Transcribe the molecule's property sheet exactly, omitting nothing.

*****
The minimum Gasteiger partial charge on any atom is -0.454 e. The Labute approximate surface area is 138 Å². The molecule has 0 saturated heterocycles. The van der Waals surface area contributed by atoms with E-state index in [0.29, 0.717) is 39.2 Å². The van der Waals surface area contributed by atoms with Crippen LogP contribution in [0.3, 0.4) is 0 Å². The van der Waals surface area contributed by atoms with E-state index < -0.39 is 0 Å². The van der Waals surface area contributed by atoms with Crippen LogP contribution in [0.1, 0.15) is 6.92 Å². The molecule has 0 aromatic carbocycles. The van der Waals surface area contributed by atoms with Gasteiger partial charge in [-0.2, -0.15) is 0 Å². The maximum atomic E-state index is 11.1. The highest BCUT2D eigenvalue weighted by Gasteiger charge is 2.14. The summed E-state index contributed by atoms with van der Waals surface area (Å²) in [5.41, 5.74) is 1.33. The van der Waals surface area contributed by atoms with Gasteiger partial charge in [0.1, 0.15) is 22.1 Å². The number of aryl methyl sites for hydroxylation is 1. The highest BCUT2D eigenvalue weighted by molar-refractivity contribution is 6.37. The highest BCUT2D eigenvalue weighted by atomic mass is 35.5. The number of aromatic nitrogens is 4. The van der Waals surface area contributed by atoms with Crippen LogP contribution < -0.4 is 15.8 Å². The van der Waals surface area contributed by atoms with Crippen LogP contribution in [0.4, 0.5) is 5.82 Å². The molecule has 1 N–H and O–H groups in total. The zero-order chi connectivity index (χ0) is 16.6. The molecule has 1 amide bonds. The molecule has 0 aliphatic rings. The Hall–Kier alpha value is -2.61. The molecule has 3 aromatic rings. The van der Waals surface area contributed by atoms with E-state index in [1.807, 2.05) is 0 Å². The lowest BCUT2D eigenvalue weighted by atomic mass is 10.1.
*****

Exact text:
The minimum Gasteiger partial charge on any atom is -0.454 e. The Labute approximate surface area is 138 Å². The molecule has 0 saturated heterocycles. The van der Waals surface area contributed by atoms with E-state index in [0.29, 0.717) is 39.2 Å². The van der Waals surface area contributed by atoms with Crippen LogP contribution in [0.3, 0.4) is 0 Å². The van der Waals surface area contributed by atoms with E-state index < -0.39 is 0 Å². The van der Waals surface area contributed by atoms with Crippen LogP contribution in [0.1, 0.15) is 6.92 Å². The molecule has 0 aromatic carbocycles. The van der Waals surface area contributed by atoms with Gasteiger partial charge in [-0.2, -0.15) is 0 Å². The maximum atomic E-state index is 11.1. The highest BCUT2D eigenvalue weighted by Gasteiger charge is 2.14. The summed E-state index contributed by atoms with van der Waals surface area (Å²) in [5.41, 5.74) is 1.33. The van der Waals surface area contributed by atoms with Gasteiger partial charge in [0.1, 0.15) is 22.1 Å². The number of aryl methyl sites for hydroxylation is 1. The highest BCUT2D eigenvalue weighted by molar-refractivity contribution is 6.37. The highest BCUT2D eigenvalue weighted by atomic mass is 35.5. The number of aromatic nitrogens is 4. The van der Waals surface area contributed by atoms with Crippen LogP contribution < -0.4 is 15.8 Å². The van der Waals surface area contributed by atoms with Crippen LogP contribution in [0.4, 0.5) is 5.82 Å². The molecule has 1 N–H and O–H groups in total. The zero-order chi connectivity index (χ0) is 16.6. The molecule has 1 amide bonds. The molecule has 0 aliphatic rings. The Hall–Kier alpha value is -2.61. The molecule has 3 aromatic rings. The van der Waals surface area contributed by atoms with E-state index in [1.807, 2.05) is 0 Å². The lowest BCUT2D eigenvalue weighted by atomic mass is 10.1.